Sperm Evaluation - Count & Appearance
We're Having A Problem
When a couple makes the decision to have a baby, they usually don't expect to have any serious problems. Count the days, on the right day the connection is made and "voila," pregnancy happens. That may be true for some people, but for others it isn't quite so easy. After a period of trying to conceive without a pregnancy, a visit to the doctor is necessary. The doctor will order some tests to determine the cause of the problem and then a course of action can be determined.
The First Test
There are many tests available for both men and women to determine their fertility. Usually the first test for a man is a sperm and semen test to determine the health of the sperm. Sperm is collected into a specimen jar and taken to a lab where it is examined under a microscope to evaluate the count, shape, appearance, and motility (ability to move).
What Constitutes Fertility?
Laboratories often vary in the details they provide to the physician requesting the information for a sperm count. Generally, the count, when it is part of a fertility evaluation, should include the total count and the motile density. A fertile man has a sperm density count of 20 million sperm per ml or more, and a motile density of 8 million sperm per ml or more. The most important part of the semen analysis is the motility count because it lets the physician know the total number of sperm possible that will be capable of progressing to the point of fertilizing the egg. This number also helps the physician determine whether or not the analysis is normal as well as providing information should reproductive assistance be necessary for the couple.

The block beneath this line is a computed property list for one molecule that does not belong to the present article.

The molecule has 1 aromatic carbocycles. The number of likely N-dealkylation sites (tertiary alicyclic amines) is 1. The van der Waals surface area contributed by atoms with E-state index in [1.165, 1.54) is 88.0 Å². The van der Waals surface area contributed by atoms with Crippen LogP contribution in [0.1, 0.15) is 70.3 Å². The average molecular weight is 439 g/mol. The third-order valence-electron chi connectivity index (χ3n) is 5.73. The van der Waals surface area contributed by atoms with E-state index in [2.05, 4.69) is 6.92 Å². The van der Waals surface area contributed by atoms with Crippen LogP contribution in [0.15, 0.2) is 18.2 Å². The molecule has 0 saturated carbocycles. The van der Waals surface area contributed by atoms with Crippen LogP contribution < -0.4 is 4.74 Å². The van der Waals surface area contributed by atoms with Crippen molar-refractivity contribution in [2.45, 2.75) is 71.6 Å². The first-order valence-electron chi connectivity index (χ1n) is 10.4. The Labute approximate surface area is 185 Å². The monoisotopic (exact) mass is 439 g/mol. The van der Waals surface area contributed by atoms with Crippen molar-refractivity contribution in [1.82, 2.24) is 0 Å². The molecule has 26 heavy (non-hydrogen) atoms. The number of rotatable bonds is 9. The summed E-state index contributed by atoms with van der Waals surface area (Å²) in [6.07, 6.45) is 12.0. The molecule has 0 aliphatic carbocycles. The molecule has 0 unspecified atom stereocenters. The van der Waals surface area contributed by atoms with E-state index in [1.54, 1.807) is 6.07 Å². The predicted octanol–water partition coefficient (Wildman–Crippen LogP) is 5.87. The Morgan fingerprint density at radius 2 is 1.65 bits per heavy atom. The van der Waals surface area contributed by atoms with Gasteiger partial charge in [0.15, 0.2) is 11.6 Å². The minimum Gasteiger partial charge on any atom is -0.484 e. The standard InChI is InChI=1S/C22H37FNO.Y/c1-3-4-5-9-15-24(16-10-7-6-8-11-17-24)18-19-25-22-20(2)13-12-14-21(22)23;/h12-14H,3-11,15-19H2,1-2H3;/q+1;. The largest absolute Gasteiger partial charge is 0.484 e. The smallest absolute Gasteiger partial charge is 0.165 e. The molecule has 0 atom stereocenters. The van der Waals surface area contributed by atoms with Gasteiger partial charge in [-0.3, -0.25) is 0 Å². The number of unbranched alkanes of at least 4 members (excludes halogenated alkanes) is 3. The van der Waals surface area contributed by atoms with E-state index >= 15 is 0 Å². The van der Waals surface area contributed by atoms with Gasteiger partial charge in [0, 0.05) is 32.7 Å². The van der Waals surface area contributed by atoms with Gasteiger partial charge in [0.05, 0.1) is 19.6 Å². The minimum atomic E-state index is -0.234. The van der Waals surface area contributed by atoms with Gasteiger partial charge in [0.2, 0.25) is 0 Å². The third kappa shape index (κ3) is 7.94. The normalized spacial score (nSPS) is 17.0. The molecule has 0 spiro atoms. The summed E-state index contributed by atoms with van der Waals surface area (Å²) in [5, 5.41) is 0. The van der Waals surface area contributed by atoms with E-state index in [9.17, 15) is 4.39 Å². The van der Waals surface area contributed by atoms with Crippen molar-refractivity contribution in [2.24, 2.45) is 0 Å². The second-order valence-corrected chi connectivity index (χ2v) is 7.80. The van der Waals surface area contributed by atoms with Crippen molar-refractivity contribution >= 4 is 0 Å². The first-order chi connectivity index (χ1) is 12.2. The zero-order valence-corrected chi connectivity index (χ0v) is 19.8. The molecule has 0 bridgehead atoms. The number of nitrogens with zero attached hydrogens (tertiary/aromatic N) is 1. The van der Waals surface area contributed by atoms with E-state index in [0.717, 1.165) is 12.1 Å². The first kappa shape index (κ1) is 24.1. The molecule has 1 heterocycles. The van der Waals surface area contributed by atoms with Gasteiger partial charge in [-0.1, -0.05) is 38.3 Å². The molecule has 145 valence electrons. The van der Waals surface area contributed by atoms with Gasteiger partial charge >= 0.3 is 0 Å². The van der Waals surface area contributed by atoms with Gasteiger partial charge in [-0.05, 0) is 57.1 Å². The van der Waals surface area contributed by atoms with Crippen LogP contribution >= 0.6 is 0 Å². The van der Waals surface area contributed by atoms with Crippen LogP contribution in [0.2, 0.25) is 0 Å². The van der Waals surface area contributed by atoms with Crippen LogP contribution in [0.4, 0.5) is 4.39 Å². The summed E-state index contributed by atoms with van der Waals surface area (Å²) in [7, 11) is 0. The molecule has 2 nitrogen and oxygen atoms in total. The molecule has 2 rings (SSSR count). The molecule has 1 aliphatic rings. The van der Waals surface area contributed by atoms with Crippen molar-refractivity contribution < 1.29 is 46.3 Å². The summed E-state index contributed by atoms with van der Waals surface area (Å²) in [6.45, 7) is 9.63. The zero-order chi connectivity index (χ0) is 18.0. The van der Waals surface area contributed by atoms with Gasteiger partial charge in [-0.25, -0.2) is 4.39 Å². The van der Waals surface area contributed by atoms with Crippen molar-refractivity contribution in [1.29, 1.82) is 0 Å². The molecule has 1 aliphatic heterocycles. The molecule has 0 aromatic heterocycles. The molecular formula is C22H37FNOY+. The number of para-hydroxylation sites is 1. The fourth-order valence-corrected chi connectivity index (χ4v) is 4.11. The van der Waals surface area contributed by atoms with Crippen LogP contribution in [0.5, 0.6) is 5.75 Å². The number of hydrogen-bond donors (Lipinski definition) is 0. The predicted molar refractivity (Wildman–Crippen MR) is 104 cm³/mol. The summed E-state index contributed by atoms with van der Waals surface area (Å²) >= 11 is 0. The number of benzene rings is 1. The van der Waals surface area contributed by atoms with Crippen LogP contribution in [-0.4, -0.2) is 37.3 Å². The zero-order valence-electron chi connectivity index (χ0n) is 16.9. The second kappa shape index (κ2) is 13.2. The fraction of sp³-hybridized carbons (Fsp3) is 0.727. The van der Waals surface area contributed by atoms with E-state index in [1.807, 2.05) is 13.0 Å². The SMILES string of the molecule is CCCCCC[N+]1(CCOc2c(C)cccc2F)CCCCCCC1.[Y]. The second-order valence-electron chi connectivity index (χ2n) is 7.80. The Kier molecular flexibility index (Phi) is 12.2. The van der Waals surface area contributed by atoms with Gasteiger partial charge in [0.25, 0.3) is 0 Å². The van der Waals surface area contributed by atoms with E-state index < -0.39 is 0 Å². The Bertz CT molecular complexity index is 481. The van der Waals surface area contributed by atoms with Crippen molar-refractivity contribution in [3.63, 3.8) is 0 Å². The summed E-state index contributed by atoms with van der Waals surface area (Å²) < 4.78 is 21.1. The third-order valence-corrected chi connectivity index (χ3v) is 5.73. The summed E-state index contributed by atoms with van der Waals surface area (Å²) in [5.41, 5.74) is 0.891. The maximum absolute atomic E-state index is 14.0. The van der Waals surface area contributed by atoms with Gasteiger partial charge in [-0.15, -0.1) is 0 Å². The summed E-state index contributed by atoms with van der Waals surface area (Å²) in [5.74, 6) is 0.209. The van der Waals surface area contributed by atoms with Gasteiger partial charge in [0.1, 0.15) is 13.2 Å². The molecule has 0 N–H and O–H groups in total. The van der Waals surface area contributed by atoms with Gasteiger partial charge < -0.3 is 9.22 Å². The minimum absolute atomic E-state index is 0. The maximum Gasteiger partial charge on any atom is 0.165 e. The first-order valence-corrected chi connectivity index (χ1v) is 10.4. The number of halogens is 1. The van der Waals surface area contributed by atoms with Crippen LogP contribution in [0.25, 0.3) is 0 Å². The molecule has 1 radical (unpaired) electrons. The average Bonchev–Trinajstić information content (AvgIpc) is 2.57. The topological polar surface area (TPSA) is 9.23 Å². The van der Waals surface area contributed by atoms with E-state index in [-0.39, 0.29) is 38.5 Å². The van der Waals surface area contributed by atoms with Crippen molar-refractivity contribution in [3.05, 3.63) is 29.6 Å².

There's More To It Than Numbers
Along with the amount of sperm, there is an evaluation of the size, shape and appearance of the sperm. This process must be done under a microscope and usually dyes are used to help distinguish both normal and abnormal characteristics and findings. The shapes of human sperm have been categorized into four groups. The first, normal forms, have oval head shapes, the midsection is intact and uncoiled, and there is a single tail. The evaluations show if there are sperm with abnormal heads, too large or too small, tapering, teardrop shape, or double headed or headless. These abnormalities in appearance are called "amorphous" changes and comprise the second group.
The third group relates to the tails of the sperm. Sometimes the tails are coiled or bent, and at times they are broken with less than half the normal length intact. All of these are considered abnormal sperm, as are those with two or three tails. The fourth group is IGCs. Immature germ cells can be easily confused with white blood cells. The presence of white blood cells in the sperm is of grave concern; therefore, if a report of IGCs comes in from the semen analysis, it is important for the doctor to assure they are indeed IGCs and not white blood cells.
The first part of the evaluation is complete and the lab technician now moves toward determining the motility (movement) and other semen characteristics.